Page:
Thursday, October 08, 2009

National Poetry Day!

Here is a great article - an interview with a children's librarian - on why it's important to share poetry with children:

Wednesday, October 07, 2009

Best Practices

We need your Best Practices Award entries. Why? Because now more than ever it is so important to remind everyone how valuable libraries are to the communities they serve. So please share your best practices so that we can recognize public libraries from across the state that have innovative and successful programs in place for children, families and caregivers.

The deadline for applications is October 30. Remember, you can enter in more than one category. Mark your calendars now for the Best Practices Awards application deadline. *NEW FOR 2010 – BONUS POINTS WILL BE AWARDED TO FIRST TIME APPLICANTS*

Week of September 7, 2009 – PaLA Best Practices Award applications issued
October 30, 2009 – PaLA Best Practices Award entries due
April 14, 2010 – PaLA Early Learning Forum and Best Practices Awards luncheon,
Hilton Harrisburg

Again, PaLA will distribute the Best Practices in Early Learning booklets featuring the Best Practices award winners and their library programs at the PaLA Early Learning Forum and Best Practices Awards luncheon on April 14 in Harrisburg. In order to have those booklets ready for distribution at that event, the deadline for applications is October 30.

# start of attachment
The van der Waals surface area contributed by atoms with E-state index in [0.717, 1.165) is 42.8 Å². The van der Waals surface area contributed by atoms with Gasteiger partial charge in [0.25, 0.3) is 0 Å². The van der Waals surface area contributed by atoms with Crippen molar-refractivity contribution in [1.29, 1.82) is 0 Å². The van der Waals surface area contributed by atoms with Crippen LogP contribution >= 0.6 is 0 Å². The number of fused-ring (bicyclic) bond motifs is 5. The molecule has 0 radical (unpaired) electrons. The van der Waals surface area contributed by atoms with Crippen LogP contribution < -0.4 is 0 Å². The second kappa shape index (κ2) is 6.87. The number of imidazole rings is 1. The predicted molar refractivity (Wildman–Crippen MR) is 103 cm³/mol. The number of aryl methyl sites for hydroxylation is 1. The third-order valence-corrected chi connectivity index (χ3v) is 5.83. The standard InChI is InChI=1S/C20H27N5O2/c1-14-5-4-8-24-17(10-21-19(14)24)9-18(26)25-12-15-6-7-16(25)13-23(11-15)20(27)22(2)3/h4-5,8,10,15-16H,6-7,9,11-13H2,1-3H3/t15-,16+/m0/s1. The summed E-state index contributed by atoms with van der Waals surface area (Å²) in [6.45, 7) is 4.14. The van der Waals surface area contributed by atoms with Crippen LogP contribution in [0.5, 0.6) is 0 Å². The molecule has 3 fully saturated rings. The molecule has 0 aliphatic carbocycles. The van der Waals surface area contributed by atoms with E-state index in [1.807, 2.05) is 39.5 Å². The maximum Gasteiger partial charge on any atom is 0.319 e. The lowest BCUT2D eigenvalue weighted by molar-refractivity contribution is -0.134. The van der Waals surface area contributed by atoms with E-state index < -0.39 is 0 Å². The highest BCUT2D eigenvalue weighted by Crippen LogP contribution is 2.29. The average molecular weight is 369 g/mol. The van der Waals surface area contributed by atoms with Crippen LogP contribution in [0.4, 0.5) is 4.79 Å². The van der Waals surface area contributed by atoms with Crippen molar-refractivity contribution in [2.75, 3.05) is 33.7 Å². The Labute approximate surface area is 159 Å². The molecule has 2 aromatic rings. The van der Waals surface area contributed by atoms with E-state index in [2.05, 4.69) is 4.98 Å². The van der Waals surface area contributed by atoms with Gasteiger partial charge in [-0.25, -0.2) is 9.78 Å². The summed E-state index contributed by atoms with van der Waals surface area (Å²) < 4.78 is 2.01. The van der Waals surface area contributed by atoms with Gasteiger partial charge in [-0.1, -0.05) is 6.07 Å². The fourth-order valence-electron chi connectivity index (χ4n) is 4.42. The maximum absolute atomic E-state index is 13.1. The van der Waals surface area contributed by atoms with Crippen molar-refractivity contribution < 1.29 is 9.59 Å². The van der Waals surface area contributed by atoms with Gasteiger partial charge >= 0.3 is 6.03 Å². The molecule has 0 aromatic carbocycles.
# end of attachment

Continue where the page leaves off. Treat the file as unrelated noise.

This year’s awards program again includes a category for innovative programs conducted in conjunction with the One Book, Every Young Child program utilizing the selected 2009 book, If You Were A Penguin.

Attendees at the Early Learning Forum and Best Practices Awards luncheon will have an opportunity to learn from and meet Jane and Will Hillenbrand, the author and illustrator of the 2010 One Book, Every Young Child selection, What a Treasure. Other leaders in the field of early learning also will be speaking. All Best Practices Award winners will receive their awards from the Hillenbrands, and their stories will be part of the Best Practices in Early Learning booklet distributed that day and shared with elected officials and policy-makers. You do not have to be an award winner to attend this FREE day of learning and fun and may bring an unlimited number of guests such as library staff, board members, major funders, etc.

Don’t forget to submit your application by Friday, October 30, 2009. Please email your completed application to Teri Hurst at or send to:

Teri Hurst
122 State Street
Harrisburg, PA 17101

We look forward to sharing your award-winning innovative programming across the state!

Thursday, September 24, 2009

Another reason why library's should have toys

If you have toys in your library and people ask why, hand them a copy of this article:

Literacy at the Doctor's Office

A great article about how parents can share literacy activities while waiting at the doctor's office!

Thursday, September 17, 2009

Building Math Skills

A great idea from PBS KIDS. Build math skills by graphing with those annoying stickers from fruit!

Monday, September 14, 2009

Check Up for Young Readers